I’m exploring options for the roof now and would gladly take any advice. Thatch is the standard for local architecture, but it limits my rainwater harvesting capacity. I love the idea of a flat, clay roof/sleeping (or drinking!) platform on the hot nights, but I’m in this weird transitional zone in Ghana where we still get torrential rains, followed by prolonged periods of baking hot heat. I’m not sure how well that roof will hold up. As the Sahara creeps further south, I imagine those weather patterns to intensify. However, I thought these flat roofs (which are used about 150km north of here as a standard building style) might also enable me to set up some rainwater harvesting systems on site. The city that we’re on the outskirts of is slowly creeping northward toward the airport, but modern conveniences like sewage and drainage systems, water pipes and electricity aren’t here yet and won’t be for another few years. I’m trying to think ahead, as well as realistically given the environment (i.e. frequent power outages, water cuts, etc.). The other option is aluminium sheets, but having lived in a mud house during Peace Corps with one of those types of roofs, it just makes the whole house a bit like an oven. I want to minimize my energy footprint as much as possible.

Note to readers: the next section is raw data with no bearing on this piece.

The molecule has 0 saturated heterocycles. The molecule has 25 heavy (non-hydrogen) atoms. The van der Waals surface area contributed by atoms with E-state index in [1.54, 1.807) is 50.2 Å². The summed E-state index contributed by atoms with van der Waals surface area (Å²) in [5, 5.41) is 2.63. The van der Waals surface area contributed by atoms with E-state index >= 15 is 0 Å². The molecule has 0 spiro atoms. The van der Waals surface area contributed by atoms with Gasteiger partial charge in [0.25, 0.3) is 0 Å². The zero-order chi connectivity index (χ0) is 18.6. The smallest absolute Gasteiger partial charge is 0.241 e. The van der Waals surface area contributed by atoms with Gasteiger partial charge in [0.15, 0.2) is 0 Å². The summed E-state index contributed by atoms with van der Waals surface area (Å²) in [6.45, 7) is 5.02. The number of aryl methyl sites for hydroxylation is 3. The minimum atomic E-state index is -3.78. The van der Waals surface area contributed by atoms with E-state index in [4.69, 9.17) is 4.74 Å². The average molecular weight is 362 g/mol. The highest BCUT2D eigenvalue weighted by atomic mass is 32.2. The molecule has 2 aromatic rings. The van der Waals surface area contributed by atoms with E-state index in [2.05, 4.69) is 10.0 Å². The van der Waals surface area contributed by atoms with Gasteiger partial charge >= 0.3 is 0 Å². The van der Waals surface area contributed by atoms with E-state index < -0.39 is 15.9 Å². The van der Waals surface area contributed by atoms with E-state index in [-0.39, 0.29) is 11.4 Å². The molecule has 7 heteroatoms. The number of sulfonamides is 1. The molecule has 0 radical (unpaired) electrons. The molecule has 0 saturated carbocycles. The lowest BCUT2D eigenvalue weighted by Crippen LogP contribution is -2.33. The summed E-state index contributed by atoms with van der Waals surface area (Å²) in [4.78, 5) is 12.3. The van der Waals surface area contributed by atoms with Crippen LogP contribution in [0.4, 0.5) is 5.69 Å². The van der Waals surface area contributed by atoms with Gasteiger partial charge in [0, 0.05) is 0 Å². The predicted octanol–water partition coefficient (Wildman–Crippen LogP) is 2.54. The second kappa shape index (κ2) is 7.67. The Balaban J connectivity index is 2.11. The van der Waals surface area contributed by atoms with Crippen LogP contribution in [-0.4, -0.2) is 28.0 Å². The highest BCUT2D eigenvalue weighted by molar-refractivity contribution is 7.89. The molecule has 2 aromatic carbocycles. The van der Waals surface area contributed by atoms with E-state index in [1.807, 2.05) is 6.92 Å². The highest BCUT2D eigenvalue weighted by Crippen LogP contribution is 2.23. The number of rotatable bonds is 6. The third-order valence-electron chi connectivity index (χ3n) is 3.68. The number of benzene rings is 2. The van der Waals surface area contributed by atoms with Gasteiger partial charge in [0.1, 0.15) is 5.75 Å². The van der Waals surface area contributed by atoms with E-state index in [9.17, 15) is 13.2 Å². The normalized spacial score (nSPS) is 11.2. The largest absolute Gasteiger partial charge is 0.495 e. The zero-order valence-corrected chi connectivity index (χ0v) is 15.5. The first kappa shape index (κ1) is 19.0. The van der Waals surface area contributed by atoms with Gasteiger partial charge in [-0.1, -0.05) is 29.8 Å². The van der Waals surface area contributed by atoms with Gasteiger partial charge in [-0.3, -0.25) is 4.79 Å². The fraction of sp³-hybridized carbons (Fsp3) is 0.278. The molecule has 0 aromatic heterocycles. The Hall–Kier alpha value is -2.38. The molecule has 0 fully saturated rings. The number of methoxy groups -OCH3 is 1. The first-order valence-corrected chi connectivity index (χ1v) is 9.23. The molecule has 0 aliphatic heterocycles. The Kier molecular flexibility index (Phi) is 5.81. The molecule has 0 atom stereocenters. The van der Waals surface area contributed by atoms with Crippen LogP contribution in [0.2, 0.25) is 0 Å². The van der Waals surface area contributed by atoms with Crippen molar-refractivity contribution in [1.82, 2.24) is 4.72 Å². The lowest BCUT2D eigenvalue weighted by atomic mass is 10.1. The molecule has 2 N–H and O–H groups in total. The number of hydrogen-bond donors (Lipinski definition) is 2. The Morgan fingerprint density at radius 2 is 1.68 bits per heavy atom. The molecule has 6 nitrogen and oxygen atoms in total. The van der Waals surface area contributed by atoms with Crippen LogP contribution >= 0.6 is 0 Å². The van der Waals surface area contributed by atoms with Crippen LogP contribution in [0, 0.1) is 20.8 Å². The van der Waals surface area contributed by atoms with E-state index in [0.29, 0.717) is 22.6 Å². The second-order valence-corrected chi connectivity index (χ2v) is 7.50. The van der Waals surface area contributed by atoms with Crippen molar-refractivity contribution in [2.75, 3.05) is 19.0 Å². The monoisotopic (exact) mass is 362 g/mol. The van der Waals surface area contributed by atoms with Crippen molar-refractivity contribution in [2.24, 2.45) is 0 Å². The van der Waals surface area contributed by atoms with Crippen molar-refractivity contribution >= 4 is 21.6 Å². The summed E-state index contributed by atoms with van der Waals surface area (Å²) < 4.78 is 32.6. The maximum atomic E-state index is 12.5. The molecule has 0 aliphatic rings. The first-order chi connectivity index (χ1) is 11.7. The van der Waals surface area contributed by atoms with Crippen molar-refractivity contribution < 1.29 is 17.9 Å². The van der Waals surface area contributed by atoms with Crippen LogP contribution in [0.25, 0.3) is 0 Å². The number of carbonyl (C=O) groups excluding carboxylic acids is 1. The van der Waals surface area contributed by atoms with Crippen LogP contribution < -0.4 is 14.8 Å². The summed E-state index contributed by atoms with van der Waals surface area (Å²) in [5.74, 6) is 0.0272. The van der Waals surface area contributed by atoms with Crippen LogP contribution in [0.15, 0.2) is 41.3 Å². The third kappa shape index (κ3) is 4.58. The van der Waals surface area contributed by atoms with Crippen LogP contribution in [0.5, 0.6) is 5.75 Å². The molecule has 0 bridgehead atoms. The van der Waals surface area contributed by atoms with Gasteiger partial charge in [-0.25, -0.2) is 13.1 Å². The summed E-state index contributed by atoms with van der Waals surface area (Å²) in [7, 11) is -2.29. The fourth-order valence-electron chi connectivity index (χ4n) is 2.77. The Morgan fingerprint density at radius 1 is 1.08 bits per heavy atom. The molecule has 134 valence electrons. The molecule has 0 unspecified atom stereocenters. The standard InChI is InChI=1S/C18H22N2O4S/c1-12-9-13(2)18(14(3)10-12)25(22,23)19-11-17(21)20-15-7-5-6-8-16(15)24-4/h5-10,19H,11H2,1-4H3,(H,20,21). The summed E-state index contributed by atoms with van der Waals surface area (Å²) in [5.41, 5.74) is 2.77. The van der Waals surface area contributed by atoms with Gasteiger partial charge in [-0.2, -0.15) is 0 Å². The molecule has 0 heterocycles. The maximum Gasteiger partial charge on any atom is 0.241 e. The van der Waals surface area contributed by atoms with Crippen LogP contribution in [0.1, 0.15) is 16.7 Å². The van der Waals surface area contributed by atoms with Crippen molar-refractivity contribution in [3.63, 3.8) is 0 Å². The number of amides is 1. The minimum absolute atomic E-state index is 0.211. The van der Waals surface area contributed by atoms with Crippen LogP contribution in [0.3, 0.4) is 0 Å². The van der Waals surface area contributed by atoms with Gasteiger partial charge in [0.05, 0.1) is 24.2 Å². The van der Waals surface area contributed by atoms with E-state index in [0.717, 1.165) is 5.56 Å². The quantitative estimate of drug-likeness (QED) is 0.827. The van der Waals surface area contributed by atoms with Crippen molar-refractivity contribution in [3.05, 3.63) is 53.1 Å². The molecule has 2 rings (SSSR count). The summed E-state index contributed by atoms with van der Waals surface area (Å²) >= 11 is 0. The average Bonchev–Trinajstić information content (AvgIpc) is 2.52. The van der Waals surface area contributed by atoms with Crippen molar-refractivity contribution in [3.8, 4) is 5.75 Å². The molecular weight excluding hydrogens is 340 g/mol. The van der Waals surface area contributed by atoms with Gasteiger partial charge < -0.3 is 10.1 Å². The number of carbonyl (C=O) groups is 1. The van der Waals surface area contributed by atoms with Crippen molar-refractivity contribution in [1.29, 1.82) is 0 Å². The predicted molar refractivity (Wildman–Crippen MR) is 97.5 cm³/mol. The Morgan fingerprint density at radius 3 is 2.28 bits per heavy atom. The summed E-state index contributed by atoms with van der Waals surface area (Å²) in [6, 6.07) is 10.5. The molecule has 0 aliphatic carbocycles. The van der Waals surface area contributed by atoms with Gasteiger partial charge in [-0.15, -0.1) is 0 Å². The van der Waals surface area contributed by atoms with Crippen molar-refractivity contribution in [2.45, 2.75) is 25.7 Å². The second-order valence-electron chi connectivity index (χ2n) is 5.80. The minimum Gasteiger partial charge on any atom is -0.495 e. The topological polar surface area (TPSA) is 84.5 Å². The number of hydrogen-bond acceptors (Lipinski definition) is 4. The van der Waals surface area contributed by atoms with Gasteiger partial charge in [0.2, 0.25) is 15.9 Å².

• Having the bathroom attached to the outside of the house would also reduce moisture within the home, too, right? My biggest concern with these earth bags is having moisture/mold build up within the house.